Last Friday we finished back-filling our units and said goodbye two Annapolis for the summer. On Monday we made the trip out to rural Easton on the Eastern Shore of Maryland and began our excavations of the Wye House Plantation. Despite unfavorable weather in the afternoons of our first two days of working at this location we have settled in and picked up where former Archaeology in Annapolis students left off.
As my colleague Emily Bokelman explained in her blog post entitled “Wye House Plantation and Landscape Archaeology” the AiA program has visited this location for the past few summers and various units have already been excavated. Coming to work at a site that had recent history of excavations was something new to us. In Annapolis, the first visit our program had made to that particular location was this summer. Therefore, our first step was to complete Phase I level archaeology at the site which means digging shovel test pits (STPs). The STPs, which were set up on a grid across the site, gave us insight as to where a concentration of artifacts existed and where we should complete further excavation with full units. On the other hand, at Wye, the STPs had been dug long ago and our graduate students already have an idea of where the areas of interest at the site exist.
We have set up six total units that will build upon the excavations done in the summers of 2011 and 2012. Graduate student Benjamin Skolnik used GIS mapping to determine two areas on the site that were possible locations of slave quarters. He primarily used a historic aerial photograph of the plantation dating to the early 20th century and a tracing of a historic map drawn in the 1950s and 1960s derived from LiDAR (Light Detection and Ranging) survey as reference documents. The two locations are the Brick Row Quarter and the Two-Storey Brick Quarter which are separated by a narrow span of swamp-like terrain adjacent to the Lloyd Creek.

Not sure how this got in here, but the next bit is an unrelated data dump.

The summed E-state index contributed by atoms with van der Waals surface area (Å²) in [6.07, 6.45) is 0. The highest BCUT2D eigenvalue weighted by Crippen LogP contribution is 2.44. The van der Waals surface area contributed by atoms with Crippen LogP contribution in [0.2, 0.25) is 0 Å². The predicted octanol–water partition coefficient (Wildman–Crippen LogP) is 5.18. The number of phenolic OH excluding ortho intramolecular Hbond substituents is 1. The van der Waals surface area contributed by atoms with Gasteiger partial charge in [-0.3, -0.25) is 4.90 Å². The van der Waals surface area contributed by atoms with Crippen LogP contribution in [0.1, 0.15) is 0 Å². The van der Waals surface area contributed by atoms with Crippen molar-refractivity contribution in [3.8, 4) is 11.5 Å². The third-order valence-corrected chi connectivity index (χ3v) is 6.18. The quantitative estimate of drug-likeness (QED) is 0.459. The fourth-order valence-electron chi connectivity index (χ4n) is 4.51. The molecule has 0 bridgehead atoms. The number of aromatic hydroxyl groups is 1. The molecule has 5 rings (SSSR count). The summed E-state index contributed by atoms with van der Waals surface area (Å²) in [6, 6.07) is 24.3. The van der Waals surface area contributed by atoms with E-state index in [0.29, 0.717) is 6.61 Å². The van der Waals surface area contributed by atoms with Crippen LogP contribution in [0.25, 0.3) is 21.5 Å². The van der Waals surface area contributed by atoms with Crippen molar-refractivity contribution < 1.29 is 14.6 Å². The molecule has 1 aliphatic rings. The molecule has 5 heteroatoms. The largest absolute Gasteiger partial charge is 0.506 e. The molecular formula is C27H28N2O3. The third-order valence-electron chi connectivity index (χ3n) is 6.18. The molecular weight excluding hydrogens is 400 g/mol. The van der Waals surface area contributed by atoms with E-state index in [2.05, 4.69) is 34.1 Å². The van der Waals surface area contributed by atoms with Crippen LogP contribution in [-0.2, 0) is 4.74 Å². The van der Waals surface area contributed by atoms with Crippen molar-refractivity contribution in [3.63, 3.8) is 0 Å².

I am working in Unit 80 which was positioned where the front door of the Two-Storey Brick Quarter was possibly located. In the past two years, brick pier foundations have been excavated giving reference points to the parameters of the quarters. The graduate students made the decision judging from where the piers have been uncovered to position Units 79 and 80 in such a way as to have the two units share a wall. The Quarter is thought to face west and so in order to increase the likelihood of finding evidence in the archaeological record of the front door the two units share what is the south wall in Unit 79 and the north wall in Unit 80. The result is essentially ten foot long walls on the west and east and the standard five foot walls on the north and south.
So far we have excavated about three tenths of a foot off of our unit. In my unit, Unit 80, we have uncovered a considerable amount of brick both in large chunks and in a pulverized gravel mix with mortar and oyster shell. However, an area with inconsistent soil consistency existed near the center of the east wall. A possible explanation for this area void of the larger brick and mortar inclusions is that this is the location of another brick pier foundation that has been removed. The position of the piers that have been excavated in past years also supports the existence of another pier in this general location.
As the example of the brick piers shows, archaeology is a process that is constantly building upon itself. Unlike our site in Annapolis this summer, the Wye House Plantation is a site of recent ongoing archaeological excavations. Referencing past excavations and findings is tremendously important when making decisions about where to execute test units. The most fundamental example of this is the relationship between Phase I and Phase II archaeology. The knowledge we gain from STPs determines where we set up units for more in-depth excavation. I have found that it is important to remember that the work we are do now will become essential reference material to future archaeologists.